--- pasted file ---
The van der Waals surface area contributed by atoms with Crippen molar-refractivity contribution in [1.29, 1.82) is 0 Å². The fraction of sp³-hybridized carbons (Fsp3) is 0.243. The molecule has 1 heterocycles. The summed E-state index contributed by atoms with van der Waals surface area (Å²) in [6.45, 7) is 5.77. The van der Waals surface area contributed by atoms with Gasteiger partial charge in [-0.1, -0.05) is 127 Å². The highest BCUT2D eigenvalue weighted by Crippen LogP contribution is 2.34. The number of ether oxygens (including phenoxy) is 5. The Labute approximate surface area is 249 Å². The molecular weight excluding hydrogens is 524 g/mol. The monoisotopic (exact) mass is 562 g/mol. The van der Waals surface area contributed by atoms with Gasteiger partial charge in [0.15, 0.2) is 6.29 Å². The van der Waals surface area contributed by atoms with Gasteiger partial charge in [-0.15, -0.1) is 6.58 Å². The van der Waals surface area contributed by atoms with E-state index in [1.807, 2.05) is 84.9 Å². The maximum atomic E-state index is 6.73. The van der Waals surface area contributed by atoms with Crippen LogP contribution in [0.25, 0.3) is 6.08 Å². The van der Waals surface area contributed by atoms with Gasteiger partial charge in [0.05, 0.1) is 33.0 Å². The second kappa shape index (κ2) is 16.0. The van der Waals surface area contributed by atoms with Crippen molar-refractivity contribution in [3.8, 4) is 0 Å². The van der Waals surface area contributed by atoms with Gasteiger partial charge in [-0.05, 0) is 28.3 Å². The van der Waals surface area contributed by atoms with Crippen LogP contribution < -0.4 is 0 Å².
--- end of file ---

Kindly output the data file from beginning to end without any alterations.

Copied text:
The van der Waals surface area contributed by atoms with Crippen molar-refractivity contribution in [1.29, 1.82) is 0 Å². The fraction of sp³-hybridized carbons (Fsp3) is 0.243. The molecule has 1 heterocycles. The summed E-state index contributed by atoms with van der Waals surface area (Å²) in [6.45, 7) is 5.77. The van der Waals surface area contributed by atoms with Gasteiger partial charge in [-0.1, -0.05) is 127 Å². The highest BCUT2D eigenvalue weighted by Crippen LogP contribution is 2.34. The number of ether oxygens (including phenoxy) is 5. The Labute approximate surface area is 249 Å². The molecular weight excluding hydrogens is 524 g/mol. The monoisotopic (exact) mass is 562 g/mol. The van der Waals surface area contributed by atoms with Gasteiger partial charge in [0.15, 0.2) is 6.29 Å². The van der Waals surface area contributed by atoms with Gasteiger partial charge in [-0.15, -0.1) is 6.58 Å². The van der Waals surface area contributed by atoms with E-state index in [1.807, 2.05) is 84.9 Å². The maximum atomic E-state index is 6.73. The van der Waals surface area contributed by atoms with Crippen LogP contribution in [0.25, 0.3) is 6.08 Å². The van der Waals surface area contributed by atoms with Gasteiger partial charge in [0.05, 0.1) is 33.0 Å². The second kappa shape index (κ2) is 16.0. The van der Waals surface area contributed by atoms with Crippen molar-refractivity contribution in [3.8, 4) is 0 Å². The van der Waals surface area contributed by atoms with Gasteiger partial charge in [-0.05, 0) is 28.3 Å². The van der Waals surface area contributed by atoms with Crippen LogP contribution < -0.4 is 0 Å².